The Gimbal beacons that will be used work only with Apple's iOS 7, but on any iPhone from the 4s onward. Most Android phones are not capable of this at this time (see this post). One of the things that may be possible at the stadiums is that users will be able to vote on various plays, and the results will show up on the scoreboard. If so, this will essentially be live compelling commercials for the iPhone at every game. Android owners will be sitting there going "Why can't I do that?"
So this argument of the report also is completely out of touch with reality. It's not even in the ballpark.
The solution that the report presents is that:
- We think Jon Rubenstein [sic], the Father of iPod as CEO, and Fred Anderson, the prior Apple CFO, would be best to turnaround the destruction of shareholder value at Apple.
I had to check if it was April Fools' Day. I have a lot of respect for Jon Rubinstein (the report spells his name incorrectly). He is certainly a talented, creative person. He led the design of the Palm Pre, and became CEO of Palm up until the time it was saved from bankruptcy by a purchase by Hewlett-Packard (NYSE:HPQ).
Where could anyone get the idea that Rubinstein would be a successful leader of Apple, the largest company in the world (by market cap), given his last experience?
New products - stock price
Investors in Apple should understand one thing:
- Apple has never run itself to please the stockholders.
Apple has always run itself with one thing in mind - to create insanely great products. This has been (at least since Jobs returned) the one and only guiding principle - the object of total focus.
Paradoxically, it is precisely this disregard for the market and focus on their products that has earned them the position they have, with an almost 100X return from their low in 2002, becoming the largest (by market cap) and most respected company on earth.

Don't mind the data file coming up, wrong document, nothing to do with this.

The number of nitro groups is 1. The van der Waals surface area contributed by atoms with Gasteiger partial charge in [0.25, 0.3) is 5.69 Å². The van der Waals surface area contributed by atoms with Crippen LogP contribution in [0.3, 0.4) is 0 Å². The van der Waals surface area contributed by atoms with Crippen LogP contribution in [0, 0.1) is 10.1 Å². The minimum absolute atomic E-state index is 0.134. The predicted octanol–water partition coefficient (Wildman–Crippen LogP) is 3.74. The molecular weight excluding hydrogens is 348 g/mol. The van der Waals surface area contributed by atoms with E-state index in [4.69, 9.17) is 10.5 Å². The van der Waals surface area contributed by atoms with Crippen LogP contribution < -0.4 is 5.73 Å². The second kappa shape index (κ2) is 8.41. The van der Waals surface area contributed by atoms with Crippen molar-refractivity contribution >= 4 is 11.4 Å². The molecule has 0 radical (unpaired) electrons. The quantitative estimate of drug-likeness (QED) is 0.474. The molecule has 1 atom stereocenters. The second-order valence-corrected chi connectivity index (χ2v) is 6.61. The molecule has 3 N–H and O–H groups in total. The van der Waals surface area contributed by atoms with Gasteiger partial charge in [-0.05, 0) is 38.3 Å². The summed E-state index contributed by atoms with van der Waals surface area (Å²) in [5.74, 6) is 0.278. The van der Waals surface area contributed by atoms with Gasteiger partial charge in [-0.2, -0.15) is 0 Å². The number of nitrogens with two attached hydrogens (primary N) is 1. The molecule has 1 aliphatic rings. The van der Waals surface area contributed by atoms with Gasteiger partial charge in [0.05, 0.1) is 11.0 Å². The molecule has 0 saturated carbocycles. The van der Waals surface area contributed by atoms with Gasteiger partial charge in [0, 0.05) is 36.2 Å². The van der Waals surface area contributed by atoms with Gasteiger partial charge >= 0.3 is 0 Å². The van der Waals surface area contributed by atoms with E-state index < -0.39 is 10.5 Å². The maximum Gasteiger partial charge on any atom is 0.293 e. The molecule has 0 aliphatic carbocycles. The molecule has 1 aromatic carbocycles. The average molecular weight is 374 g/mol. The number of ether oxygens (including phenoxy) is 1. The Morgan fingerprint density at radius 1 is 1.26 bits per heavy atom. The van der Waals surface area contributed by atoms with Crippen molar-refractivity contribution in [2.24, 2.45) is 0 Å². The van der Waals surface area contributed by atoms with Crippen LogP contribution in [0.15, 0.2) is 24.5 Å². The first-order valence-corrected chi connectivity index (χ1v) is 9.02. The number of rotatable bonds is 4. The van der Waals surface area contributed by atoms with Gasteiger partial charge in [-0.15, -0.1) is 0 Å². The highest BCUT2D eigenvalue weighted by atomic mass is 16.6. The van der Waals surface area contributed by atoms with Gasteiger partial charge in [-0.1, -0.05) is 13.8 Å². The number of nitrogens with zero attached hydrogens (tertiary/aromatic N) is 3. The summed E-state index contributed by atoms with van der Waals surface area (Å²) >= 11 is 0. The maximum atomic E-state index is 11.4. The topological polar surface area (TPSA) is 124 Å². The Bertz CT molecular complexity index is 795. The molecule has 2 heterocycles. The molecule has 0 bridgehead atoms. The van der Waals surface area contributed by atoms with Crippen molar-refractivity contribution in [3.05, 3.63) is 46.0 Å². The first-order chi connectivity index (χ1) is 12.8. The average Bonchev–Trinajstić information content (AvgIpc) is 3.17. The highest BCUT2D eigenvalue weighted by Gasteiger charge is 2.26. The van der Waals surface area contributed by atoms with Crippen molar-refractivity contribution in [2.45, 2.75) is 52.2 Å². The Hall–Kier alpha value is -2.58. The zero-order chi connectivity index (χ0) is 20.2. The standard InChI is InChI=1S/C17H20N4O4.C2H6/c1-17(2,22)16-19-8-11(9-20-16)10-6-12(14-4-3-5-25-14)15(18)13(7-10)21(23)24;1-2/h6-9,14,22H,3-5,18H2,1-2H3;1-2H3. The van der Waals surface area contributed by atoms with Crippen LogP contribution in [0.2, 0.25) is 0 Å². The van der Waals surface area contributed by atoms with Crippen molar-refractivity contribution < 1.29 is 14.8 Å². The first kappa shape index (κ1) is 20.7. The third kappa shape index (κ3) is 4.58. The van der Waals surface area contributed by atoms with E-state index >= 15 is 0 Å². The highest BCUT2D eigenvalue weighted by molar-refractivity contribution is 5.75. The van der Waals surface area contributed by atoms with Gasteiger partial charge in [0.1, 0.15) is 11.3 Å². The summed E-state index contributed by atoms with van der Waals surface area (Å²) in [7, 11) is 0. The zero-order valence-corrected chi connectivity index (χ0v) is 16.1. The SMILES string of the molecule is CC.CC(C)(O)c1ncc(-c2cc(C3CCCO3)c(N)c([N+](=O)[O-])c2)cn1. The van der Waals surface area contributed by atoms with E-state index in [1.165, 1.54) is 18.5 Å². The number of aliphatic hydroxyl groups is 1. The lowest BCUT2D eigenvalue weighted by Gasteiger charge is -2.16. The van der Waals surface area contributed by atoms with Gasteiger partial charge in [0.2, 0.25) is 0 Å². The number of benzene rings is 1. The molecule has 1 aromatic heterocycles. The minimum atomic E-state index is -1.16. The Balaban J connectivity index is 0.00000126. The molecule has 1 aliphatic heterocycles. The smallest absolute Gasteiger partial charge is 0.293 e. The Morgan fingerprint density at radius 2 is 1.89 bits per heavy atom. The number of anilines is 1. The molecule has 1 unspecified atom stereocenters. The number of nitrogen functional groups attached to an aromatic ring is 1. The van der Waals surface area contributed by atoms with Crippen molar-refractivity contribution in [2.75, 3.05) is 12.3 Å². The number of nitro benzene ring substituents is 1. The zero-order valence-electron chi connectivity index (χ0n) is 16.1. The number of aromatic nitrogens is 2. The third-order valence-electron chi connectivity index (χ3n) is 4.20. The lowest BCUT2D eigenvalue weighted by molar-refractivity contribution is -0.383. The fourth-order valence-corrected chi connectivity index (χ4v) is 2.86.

The message here to the investor is this. There are those who will always be detractors of Apple. This does not mean that all criticism is without value, Apple is not perfect. (The initial release of their Maps was pitiful, as just one example.) But one does need to look at reports such as these critically.
These are professionals who promote and argue well and convincingly. They make statements with conviction. It is easy to be taken in. If we look closely at what they say, however, the logic falls apart on every single issue. We can see that, in this case at least, the arguments are fallacious, the reasoning tawdry, and some of the supposed facts very dubious.
Apple is moving ahead. The ultra-high margins of the early iPhone era reflected the high margins of that product. The ASP for the iPhone remains high - near $650, but the iPad has a lower margin, particularly on the Minis. This is natural and was to be expected. Falling margins cut profits in spite of increased revenue over the last year and a half.
Margins appear to have stabilized, however, at what is still an enviable rate for what is essentially a hardware company. The iPhone 5s has been a huge hit, and moving the 5 to a plastic case to become the 5c has cut costs. Therefore, now, increased revenues will likely result in increases to the bottom line.
There are plenty of rumors of new products coming down the line, but with Apple, it is usually best to wait for the official introduction before counting on anything. Yet, even without new products, there is still growth in the iPhone, iPad, and Mac lines.
As for new products, Apple is taking its time. They do not rush for the sake of analysts like the authors of the Global Equities report. As with the Touch ID, and the A7 processor, and iBeacons, as with the iPod, iPhone, and Mac Pro, Apple will release new products when they are ready, when they have been perfected, when it is the right time. And in the end, THIS will be in the best interest of shareholders.
Disclosure: I am long AAPL. I wrote this article myself, and it expresses my own opinions. I am not receiving compensation for it (other than from Seeking Alpha). I have no business relationship with any company whose stock is mentioned in this article.